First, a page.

Desiderata is a poem loved by many for its wisdom and quiet optimism. This is the 7th blog in a series on the poem, as we mine its riches line by line.
“Exercise caution in your business affairs, for the world is full of trickery; but let this not blind you to what virtue there is; many persons strive for high ideals, and everywhere life is full of heroism.”
The first part of this stanza is probably self evident to all but the most naive, so I’m not going to spend much time talking about it. We know that we can be ripped off and that there are scam artists out there. What interests me more is the balance the author brings by reminding us that it’s not all bad. Indeed, the opposite is possible – high ideals do exist. And not just that – many people strive for them.
It’s so easy to become cynical, and the older you are, the more likely that you can become jaded by the hypocrisy, lies, self interest and manipulation that seems to abound. People we once regarded as heroes have sadly been exposed as fraudsters or paedophiles. Whenever I see a documentary spouting the theme “exposing the real truth about (insert name)”, I just don’t want to know. I’m tired of seeing heroes fall and finding out that good people are not so good.
Indeed the world can sometimes seem to be full of smoke and mirrors. The Catholic church, for example, supposedly a bastion of Christian virtue, has been guilty of protecting and covering up the sexual sins of some of its priests, at the expense of thousands (millions?) of sexual abuse victims and their shattered lives. The very people that were entrusted to their care have become expendable in the effort to protect priests. We really don’t have to look far to become disillusioned. Things unfortunately are often not what they seem.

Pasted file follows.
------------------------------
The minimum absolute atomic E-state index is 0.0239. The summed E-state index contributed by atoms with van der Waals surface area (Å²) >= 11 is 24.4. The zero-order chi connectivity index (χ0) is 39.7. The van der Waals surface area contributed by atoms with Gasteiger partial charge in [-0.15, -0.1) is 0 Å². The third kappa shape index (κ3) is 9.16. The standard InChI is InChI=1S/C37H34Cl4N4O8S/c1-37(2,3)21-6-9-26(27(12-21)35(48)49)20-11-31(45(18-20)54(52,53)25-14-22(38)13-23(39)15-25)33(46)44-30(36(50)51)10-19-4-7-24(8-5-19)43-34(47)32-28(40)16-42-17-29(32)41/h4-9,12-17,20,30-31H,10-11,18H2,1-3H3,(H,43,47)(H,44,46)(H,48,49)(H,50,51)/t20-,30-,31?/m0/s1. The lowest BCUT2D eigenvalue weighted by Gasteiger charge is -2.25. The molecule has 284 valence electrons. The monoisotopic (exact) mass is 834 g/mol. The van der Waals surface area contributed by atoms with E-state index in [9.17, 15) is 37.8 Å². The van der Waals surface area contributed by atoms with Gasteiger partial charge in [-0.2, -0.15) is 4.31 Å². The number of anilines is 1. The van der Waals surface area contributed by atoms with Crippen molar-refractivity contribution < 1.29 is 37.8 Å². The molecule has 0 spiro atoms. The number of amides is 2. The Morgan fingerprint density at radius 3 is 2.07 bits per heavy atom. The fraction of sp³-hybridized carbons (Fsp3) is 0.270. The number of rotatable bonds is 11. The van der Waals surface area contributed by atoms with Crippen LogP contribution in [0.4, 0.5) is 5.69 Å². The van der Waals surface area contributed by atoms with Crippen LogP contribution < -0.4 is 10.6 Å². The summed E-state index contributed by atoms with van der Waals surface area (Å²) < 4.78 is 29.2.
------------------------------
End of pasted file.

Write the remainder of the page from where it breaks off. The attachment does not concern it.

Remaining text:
This cynicism, though justified, is not good for the soul, and can harden us from the inside out. Compassion, joy, and light heartedness are its casualties. The author of Desiderata would spare us that by reminding us that a hard heart is not unavoidable.
For example: we have all heard of, and no doubt experienced personally, businesses that rip us off and don’t deliver what they promise. Yet I am in business myself (as a financial adviser), and though I certainly want to make a profit, I occasionally have found myself wanting to help my clients in spite of a lack of remuneration. And I’m not alone – I have heard many stories of other professionals genuinely helping clients above and beyond the call of duty. Add to this tradesmen, mechanics, and a whole range of other occupations where they have, at times, gone the extra mile. Most of you (hopefully all of you) have had such an experience at least once. If you are in business yourself, it would not surprise me if you have done the same.